According to the present invention, when the optimum vehicle location cannot be calculated by the road matching process, the estimated location obtained from the satellites is automatically employed. That is, the optimum estimated location obtained by the current estimating means is replaced with the estimated location obtained by the GSP receiver. When, on the other hand, the optimum vehicle location can be accurately calculated by the road matching process, the optimum vehicle location by the road matching process is automatically employed. That is, the optimum vehicle location obtained by the road matching is outputted as a current location of the vehicle without being corrected. In addition, if the accuracy of the vehicle location calculated by the road matching process is not favorable, then either the estimated location PG or optimum vehicle location is employed taking account of the accuracy of the road matching and the received state from the satellites.

Therefore, by suitably selecting information about vehicle locations obtained by the road matching and GPS receiver, a most probable vehicle location at this time can be obtained. This corrected vehicle location is fed back to the current location estimating means to initialize the road matching process and thus minimize the location error. Consequently, the probability of the road matching is greatly increased.

BRIEF DESCRIPTION OF THE DRAWINGS

The above and other objects and advantages will become apparent from the following detailed description when read in conjunction with the accompanying drawings wherein:

FIG. 1 is a block diagram showing the structure of a vehicle location detecting system according to one embodiment of the present invention;

FIG. 2 is a block diagram showing the location detecting processes of the vehicle location detecting system;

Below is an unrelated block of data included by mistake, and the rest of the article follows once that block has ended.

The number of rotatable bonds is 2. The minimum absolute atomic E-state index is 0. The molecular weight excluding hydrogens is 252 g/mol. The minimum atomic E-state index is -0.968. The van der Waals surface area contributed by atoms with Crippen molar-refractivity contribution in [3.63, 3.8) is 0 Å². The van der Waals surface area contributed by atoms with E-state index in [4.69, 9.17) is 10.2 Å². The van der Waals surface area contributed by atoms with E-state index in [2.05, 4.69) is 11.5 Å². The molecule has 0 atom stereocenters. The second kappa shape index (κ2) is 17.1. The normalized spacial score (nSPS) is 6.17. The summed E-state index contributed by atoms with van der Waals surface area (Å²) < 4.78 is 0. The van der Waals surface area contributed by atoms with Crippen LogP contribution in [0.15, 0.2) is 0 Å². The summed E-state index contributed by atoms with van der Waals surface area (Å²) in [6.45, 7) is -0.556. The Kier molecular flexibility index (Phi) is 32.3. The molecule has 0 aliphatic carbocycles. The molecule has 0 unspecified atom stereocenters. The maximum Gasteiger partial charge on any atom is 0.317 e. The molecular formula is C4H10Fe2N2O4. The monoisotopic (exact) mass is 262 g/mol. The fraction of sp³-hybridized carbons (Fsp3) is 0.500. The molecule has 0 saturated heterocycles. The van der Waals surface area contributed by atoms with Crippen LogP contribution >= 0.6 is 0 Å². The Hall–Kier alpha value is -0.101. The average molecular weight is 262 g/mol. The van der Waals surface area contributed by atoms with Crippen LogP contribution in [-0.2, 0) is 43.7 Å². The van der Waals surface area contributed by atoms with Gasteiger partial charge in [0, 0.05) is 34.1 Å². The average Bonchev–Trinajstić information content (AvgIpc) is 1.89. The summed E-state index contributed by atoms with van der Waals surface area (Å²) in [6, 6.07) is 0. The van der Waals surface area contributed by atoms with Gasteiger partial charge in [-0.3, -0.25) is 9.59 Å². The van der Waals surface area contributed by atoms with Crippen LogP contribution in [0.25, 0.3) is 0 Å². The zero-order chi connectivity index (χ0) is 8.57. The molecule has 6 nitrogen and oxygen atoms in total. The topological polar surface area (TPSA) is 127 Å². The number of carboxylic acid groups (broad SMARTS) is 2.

FIG. 3 is a flow diagram showing the main steps used for correcting an optimum estimated location or optimum vehicle location of a vehicle with the aid of an estimated location of the vehicle obtained from the GSP receiver of FIG. 1;

FIG. 4 is a diagram showing the relationship between the error of location of the optimum estimated location and the probability of road matching of the optimum estimated location;

FIG. 5 is a diagram showing the degree of similarity and probability area of the optimum vehicle location obtained by the road matching;

FIG. 6 is a diagram showing the probability area of the estimated location obtained by the GPS receiver;

FIGS. 7 and 9 are diagrams showing the state in which the probability area obtained by the road matching and the probability area obtained by the GPS receiver are overlapped;

FIG. 8 is a diagram showing the state in which the probability area obtained by the road matching and the probability area obtained by the GPS receiver are not overlapped; and

FIG. 10 is a block diagram showing the structure of a vehicle location detecting system according to another embodiment of the present invention.

DESCRIPTION OF THE PREFERRED EMBODIMENTS

Referring now in greater detail to the drawings and initially to FIG. 1, there is shown a preferred embodiment of a vehicle location detecting system in accordance with the present invention. The vehicle location detecting system comprises a console 1, a display 2, a heading sensor 3, a distance sensor 4, a road map memory 5 for storing a map data base, road network data base and similar data base, a memory drive 6 for reading data from the road map memory 5, a GPS (Global Positioning System) receiver 7 for receiving radio waves from satellites 7a, 7b and 7c in order to detect the location of the receiver 7 itself (that is, vehicle location), and a voice outputting unit 10.

The vehicle location detecting system further comprises a processing unit 8 provided with correction arithmetic means for evaluating a degree of similarity S and a probability area σ of including the actual location of a vehicle. The degree of similarity S and probability area σ will hereinafter be described in detail. Depending upon the evaluation, the processing unit 8 corrects the vehicle location with the aid of an estimated location PG of the vehicle detected by the GPS receiver 7.

The vehicle location detecting system further comprises a navigation controller 9 for executing computation of recommended routes, retrieving and reading of a road map in a predetermined range, generation of display data to guide a vehicle operator, driving of the display 2 and voice outputting unit 10, and various arithmetic controls such as controls of the processing unit 8.